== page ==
Like other trees and shrubs, crape myrtles in North Texas are not adapted to hard freezes like we had in February 2021. However, crape myrtles are hardier than many other area plants, and should recover completely, although they may bloom a little late.
Don’t Give Up on Your Crape Myrtles: WAIT!
Like with live oaks, we will have to wait a few weeks to know how crape myrtles handled the freezing weather. Even though they survived the freeze, the cold temperatures were a shock to the trees’ systems, and recovery takes time.
- We expect to see crape myrtles budding and leafing out 2 to 4 weeks later than usual.
- May be less new growth and fewer buds
- If the trees were healthy before the freeze, should recover completely.
- We recommend leaving new sprouts growing from the base until the crape myrtle is blooming normally.
- If there are dead trunks, these sprouts can grow to replace them.
- Keep an eye out for common crape myrtles health issues as the trees recover from the freeze:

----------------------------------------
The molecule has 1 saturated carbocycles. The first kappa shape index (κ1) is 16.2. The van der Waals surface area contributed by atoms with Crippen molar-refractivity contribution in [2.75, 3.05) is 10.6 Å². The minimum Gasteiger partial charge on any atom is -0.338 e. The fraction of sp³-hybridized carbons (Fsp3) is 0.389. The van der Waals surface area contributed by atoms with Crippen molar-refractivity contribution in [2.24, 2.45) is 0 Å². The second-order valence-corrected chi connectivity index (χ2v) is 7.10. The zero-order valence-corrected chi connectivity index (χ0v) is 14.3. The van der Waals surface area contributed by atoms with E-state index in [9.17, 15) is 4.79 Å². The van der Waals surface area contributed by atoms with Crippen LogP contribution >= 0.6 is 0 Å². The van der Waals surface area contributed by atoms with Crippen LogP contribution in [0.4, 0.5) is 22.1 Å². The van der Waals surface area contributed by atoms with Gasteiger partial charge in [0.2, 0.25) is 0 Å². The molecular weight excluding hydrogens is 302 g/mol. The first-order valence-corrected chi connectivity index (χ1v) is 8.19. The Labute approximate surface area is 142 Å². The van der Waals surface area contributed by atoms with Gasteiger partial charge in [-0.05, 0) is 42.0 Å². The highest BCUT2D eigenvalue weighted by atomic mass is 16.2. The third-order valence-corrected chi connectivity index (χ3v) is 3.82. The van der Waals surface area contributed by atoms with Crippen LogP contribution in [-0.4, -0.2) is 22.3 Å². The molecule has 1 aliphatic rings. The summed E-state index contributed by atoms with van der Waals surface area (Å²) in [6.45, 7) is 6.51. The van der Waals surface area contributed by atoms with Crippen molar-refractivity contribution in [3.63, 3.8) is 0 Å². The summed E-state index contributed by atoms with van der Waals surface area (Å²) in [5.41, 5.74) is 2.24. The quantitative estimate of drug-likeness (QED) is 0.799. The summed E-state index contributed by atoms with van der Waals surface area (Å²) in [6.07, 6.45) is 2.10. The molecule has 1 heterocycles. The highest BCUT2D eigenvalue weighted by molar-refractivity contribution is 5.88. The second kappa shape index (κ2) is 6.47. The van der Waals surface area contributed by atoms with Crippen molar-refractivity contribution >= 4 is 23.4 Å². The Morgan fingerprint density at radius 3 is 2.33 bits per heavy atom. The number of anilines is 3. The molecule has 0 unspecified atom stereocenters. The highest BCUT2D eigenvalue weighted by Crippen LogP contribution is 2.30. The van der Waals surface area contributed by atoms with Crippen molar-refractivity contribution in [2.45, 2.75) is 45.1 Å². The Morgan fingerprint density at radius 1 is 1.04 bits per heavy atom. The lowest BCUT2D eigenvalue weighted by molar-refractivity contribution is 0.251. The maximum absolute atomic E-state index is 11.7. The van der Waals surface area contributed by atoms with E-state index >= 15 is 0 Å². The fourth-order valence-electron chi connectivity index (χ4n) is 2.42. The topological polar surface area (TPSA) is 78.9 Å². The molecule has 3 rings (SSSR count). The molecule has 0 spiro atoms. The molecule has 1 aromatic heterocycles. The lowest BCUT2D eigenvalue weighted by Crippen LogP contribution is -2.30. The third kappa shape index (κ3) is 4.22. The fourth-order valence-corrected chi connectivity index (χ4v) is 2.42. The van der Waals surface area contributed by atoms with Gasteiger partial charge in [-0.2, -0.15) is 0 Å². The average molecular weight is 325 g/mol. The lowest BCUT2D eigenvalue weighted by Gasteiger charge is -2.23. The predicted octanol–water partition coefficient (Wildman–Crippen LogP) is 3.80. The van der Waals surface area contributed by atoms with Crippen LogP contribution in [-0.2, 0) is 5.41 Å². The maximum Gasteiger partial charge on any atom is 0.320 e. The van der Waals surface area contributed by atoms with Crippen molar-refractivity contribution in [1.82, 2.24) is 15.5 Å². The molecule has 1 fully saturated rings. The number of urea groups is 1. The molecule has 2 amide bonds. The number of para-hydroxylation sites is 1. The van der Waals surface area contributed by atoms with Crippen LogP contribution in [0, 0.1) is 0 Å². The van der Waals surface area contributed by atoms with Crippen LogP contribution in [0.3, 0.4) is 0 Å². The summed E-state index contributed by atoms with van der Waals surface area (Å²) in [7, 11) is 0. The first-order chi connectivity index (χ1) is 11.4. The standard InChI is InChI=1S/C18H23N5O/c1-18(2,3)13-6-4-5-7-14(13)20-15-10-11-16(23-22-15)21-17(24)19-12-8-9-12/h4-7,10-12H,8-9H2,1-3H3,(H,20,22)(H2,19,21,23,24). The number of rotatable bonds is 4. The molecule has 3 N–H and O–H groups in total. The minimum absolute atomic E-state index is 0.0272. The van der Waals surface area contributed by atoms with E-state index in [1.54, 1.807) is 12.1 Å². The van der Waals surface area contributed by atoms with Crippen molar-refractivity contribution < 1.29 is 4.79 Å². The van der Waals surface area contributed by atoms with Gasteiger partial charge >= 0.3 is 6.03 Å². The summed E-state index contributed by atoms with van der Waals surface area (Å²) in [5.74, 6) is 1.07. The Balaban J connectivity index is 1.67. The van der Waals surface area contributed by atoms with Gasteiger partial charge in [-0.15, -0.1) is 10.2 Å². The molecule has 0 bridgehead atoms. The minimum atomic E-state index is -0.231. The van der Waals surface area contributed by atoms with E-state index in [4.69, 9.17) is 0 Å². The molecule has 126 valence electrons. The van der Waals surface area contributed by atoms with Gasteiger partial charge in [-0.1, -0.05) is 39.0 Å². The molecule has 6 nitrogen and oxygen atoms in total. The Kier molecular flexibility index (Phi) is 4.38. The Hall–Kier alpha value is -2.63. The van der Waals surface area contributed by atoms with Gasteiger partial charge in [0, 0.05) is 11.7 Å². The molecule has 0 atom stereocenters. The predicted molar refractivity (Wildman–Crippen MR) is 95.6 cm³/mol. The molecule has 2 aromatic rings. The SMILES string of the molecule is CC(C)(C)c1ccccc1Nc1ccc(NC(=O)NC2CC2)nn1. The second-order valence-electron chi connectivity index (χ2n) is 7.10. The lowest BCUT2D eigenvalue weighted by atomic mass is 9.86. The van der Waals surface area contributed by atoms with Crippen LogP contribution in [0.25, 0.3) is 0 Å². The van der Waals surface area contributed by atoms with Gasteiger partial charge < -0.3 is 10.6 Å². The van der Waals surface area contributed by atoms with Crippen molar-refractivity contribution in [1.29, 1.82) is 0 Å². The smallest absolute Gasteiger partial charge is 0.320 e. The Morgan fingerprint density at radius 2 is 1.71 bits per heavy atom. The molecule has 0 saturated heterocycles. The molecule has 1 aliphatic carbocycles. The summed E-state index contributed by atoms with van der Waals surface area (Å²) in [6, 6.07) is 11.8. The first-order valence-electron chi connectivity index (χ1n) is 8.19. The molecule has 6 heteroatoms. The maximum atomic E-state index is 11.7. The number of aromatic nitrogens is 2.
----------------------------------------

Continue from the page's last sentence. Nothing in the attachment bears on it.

- Crape myrtle bark scale
- Sooty mold
- Powdery mildew
- If crape myrtles have shown no new growth by the end of April:
- Remove all dead wood down to the highest level of living tissue
- May need to trim down to ground level and let sprouts replace all trunks
- If your crape myrtles survived the frost, consider a plant health care program to keep them healthy
- Finally, as always, DO NOT TOP CRAPE MYRTLES!
- For guidance on proper trimming, consult an ISA Certified Arborist
At Texas Tree Surgeons, we love trees and we love our community! The freezing weather in February 2021 will continue to have effects on area trees for years to come. Frost-damaged trees will need extra care and attention. We offer conprehensive plant health care programs that help stressed trees get the nutrients they need and fight pests. Our staff of ISA Certified Arborists are available to assess your trees and see if they need immediate action, or if it is best to wait and see how they recover. For questions about crape myrtles or any other tree, get in touch!